A recent survey shows that about 74 percent of Americans have digestive symptoms. Many of these symptoms are the result of either stomach bug or food poisoning.
But exactly how do food poisoning and stomach bug differ? In today’s post, we address the food poisoning vs stomach bug discussion. We hope that by the end of your reading, you’ll know how to differentiate the two and what measures to take when suffering from either.
Food Poisoning vs Stomach Bug: How the Symptoms Differ
When you have the stomach bug, you’ll experience such symptoms as nausea, diarrhea, intestinal cramps, vomiting, weight loss, joint aches, fever, and headache.
Typically, the symptoms of the stomach bug or stomach flu develop between 24 and 72 hours after you’ve been exposed to the virus.
Thankfully, most cases of stomach flu resolve within a few days. However, certain people may feel sick for up to 10 days. If the symptoms of the stomach bug persist for a longer period, be sure to keep in touch with your physician to check for any complications.
The symptoms of food poisoning are largely similar to those of the stomach bug. They include diarrhea, intestinal cramping, fever, muscle aches, chills, headaches, and general malaise. Where the case is severe, you may have bloody vomit or stool, loss of consciousness, severe abdominal cramping, or even shock.
Food poisoning symptoms appear between hours to days of initial exposure. That depends on the specific pathogen responsible for food poisoning. Typically, these symptoms improve within two or so days.
While anyone can suffer food poisoning, babies, children, and the elderly are more vulnerable.
The great news about food poisoning is that most cases aren’t fatal. However, one form of food poisoning called botulism can have fatal results when not treated properly. Botulism is caused by Clostridium Botulinum, a bacterium that impacts the nervous system.
How Do the Causes Differ?
The next difference between the stomach bug and food poisoning has to do with what causes each. The stomach bug is caused by several different viruses, including the rotavirus, the norovirus, and the adenovirus.
When the stomach bug is caused by the norovirus or rotavirus, it is very contagious. The infection most commonly happens between the months of October and April in the US.
Most cases occur when people come into direct contact with people infected with the disease. If, for instance, you come into contact with an object an infected person touched that has their saliva, vomit, or stool, you can get the disease.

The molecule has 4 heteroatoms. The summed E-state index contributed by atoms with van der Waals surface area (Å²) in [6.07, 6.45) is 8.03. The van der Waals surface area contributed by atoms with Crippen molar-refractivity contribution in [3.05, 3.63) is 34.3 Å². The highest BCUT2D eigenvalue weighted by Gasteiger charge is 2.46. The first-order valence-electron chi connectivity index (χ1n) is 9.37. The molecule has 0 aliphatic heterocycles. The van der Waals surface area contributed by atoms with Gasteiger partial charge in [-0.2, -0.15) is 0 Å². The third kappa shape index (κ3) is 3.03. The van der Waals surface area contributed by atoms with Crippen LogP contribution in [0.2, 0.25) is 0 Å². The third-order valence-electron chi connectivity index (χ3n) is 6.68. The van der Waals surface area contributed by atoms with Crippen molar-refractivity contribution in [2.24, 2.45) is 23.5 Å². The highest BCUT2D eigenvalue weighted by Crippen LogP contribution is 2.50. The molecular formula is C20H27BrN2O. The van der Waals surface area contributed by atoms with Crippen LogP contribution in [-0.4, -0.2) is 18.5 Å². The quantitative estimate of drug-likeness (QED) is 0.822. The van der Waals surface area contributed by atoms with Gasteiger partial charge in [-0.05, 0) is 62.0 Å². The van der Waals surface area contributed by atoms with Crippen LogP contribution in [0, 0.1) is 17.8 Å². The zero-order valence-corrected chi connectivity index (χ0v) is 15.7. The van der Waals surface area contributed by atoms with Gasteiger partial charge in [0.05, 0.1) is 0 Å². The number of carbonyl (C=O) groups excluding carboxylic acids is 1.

Food poisoning occurs when an infectious organism such as a virus, parasite, or bacteria contaminates food. Salmonella is one of the leading germs that cause food poisoning in the US.
Many cases of food poisoning also occur when people eat undercooked or contaminated meat. Other foods that may cause food-borne illness include undercooked or raw eggs, raw oysters or fish, raw sprouts, unpasteurized milk and other beverages, and undercooked rice.
Food Poisoning vs Stomach Bug: Possible Complications
After a few days of contracting either the stomach virus or food poisoning, certain complications may develop. One of these complications is dehydration, which is characterized by dark urine, low blood pressure, dryness in your throat or mouth, excessive thirst, and dizziness. Some people, especially babies, may have fontanels or sunken eyes as a result of dehydration.
The most important thing is to see a doctor the moment you notice these symptoms immediately.
How Do You Treat the Stomach Bug?
Dehydration can quickly become a severe problem if you have the stomach bug. As we pointed out earlier, you should immediately seek medical attention once you notice any symptoms of dehydration.
Be sure to drink a lot of fluids to restore your body’s hydration levels. Drink fluids at least every one hour. Avoid sugary drinks, such as soda and Kool-Aid, as they do nothing to replace any lost electrolytes. Ice chips and plain water are better options.
As soon as you’re ready to eat once again, slowly introduce bland foods such as bread, cereals, and whole grains into your diet. Avoid drinks that may upset your system, such as caffeine, alcohol, dairy, and spicy foods.
How Do You Treat Food Poisoning?
Talk to a physician the moment you experience such symptoms as pus or blood in your pus. Do the same when you have diarrhea that lasts over three days or a fever above 38°C. Any symptoms of dehydration should also be treated with equal seriousness.
Mild cases of food poisoning can respond well to fever-reducing drugs and rest. Severe cases may require getting admitted to a hospital for IV hydration. Your doctor may also prescribe antibiotics in severe cases.
Where you suspect that your food poisoning was caused by restaurant negligence, you may consider suing the restaurant. Hire a reputable law firm, such as Soffer Firm, for legal representation.
Stomach Bug vs Food Poisoning: Prevention Tips
The good news is that cases of stomach flu or food poisoning can be prevented.
One of the best ways to prevent the stomach bug is by avoiding contact with an infected person. If you have a child, consider having them vaccines against the rotavirus once they are two months old. Washing your hands can also help prevent the stomach flu.
Some food poisoning prevention tips include ensuring that food is fully cooked before you consume it. If food looks or smells funny, throw it out. Also, eat only in reputable restaurants.
Know What Sickness You Have
As the food poisoning vs stomach bug debate continues, it’s clear that there are important differences between the two. Knowing these differences can help you determine what sickness you may have and seek the proper treatment.
Are you interested in learning more about digestive illnesses and how to prevent them? Please keep visiting our blog.